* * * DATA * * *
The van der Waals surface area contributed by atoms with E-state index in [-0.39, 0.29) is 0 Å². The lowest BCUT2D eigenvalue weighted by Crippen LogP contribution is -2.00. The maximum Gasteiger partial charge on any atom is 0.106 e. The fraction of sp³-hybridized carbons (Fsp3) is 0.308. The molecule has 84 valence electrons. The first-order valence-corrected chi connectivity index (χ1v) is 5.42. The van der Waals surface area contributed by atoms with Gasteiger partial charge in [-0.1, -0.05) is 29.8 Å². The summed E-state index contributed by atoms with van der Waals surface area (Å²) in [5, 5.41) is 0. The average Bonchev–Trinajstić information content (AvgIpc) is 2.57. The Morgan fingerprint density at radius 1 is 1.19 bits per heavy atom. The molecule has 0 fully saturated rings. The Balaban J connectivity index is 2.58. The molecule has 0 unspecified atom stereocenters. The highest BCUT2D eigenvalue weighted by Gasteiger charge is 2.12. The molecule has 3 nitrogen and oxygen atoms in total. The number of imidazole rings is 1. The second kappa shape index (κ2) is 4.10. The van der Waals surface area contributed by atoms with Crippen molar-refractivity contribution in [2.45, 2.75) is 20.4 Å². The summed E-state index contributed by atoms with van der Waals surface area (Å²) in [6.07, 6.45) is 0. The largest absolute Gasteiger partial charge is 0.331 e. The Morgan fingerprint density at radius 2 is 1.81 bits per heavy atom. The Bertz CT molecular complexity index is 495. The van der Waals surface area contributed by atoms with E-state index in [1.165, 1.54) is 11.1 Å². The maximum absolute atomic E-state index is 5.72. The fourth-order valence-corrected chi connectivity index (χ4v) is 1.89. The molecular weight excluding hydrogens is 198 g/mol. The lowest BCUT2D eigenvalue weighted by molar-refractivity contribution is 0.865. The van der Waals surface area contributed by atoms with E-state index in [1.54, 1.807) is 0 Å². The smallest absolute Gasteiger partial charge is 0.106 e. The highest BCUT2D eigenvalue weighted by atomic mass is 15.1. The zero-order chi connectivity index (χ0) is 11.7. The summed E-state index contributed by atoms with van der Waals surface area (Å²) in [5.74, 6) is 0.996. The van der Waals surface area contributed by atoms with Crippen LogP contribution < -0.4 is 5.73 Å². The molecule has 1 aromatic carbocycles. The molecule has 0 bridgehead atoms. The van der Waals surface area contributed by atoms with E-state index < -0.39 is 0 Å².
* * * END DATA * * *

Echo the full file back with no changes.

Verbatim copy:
The van der Waals surface area contributed by atoms with E-state index in [-0.39, 0.29) is 0 Å². The lowest BCUT2D eigenvalue weighted by Crippen LogP contribution is -2.00. The maximum Gasteiger partial charge on any atom is 0.106 e. The fraction of sp³-hybridized carbons (Fsp3) is 0.308. The molecule has 84 valence electrons. The first-order valence-corrected chi connectivity index (χ1v) is 5.42. The van der Waals surface area contributed by atoms with Gasteiger partial charge in [-0.1, -0.05) is 29.8 Å². The summed E-state index contributed by atoms with van der Waals surface area (Å²) in [5, 5.41) is 0. The average Bonchev–Trinajstić information content (AvgIpc) is 2.57. The Morgan fingerprint density at radius 1 is 1.19 bits per heavy atom. The molecule has 0 fully saturated rings. The Balaban J connectivity index is 2.58. The molecule has 0 unspecified atom stereocenters. The highest BCUT2D eigenvalue weighted by Gasteiger charge is 2.12. The molecule has 3 nitrogen and oxygen atoms in total. The number of imidazole rings is 1. The second kappa shape index (κ2) is 4.10. The van der Waals surface area contributed by atoms with Crippen molar-refractivity contribution in [2.45, 2.75) is 20.4 Å². The summed E-state index contributed by atoms with van der Waals surface area (Å²) in [6.07, 6.45) is 0. The largest absolute Gasteiger partial charge is 0.331 e. The Morgan fingerprint density at radius 2 is 1.81 bits per heavy atom. The Bertz CT molecular complexity index is 495. The van der Waals surface area contributed by atoms with E-state index in [1.165, 1.54) is 11.1 Å². The maximum absolute atomic E-state index is 5.72. The fourth-order valence-corrected chi connectivity index (χ4v) is 1.89. The molecular weight excluding hydrogens is 198 g/mol. The lowest BCUT2D eigenvalue weighted by molar-refractivity contribution is 0.865. The van der Waals surface area contributed by atoms with E-state index in [1.54, 1.807) is 0 Å². The smallest absolute Gasteiger partial charge is 0.106 e. The highest BCUT2D eigenvalue weighted by atomic mass is 15.1. The zero-order chi connectivity index (χ0) is 11.7. The summed E-state index contributed by atoms with van der Waals surface area (Å²) in [5.74, 6) is 0.996. The van der Waals surface area contributed by atoms with Crippen LogP contribution < -0.4 is 5.73 Å². The molecule has 1 aromatic carbocycles. The molecule has 0 bridgehead atoms. The van der Waals surface area contributed by atoms with E-state index < -0.39 is 0 Å².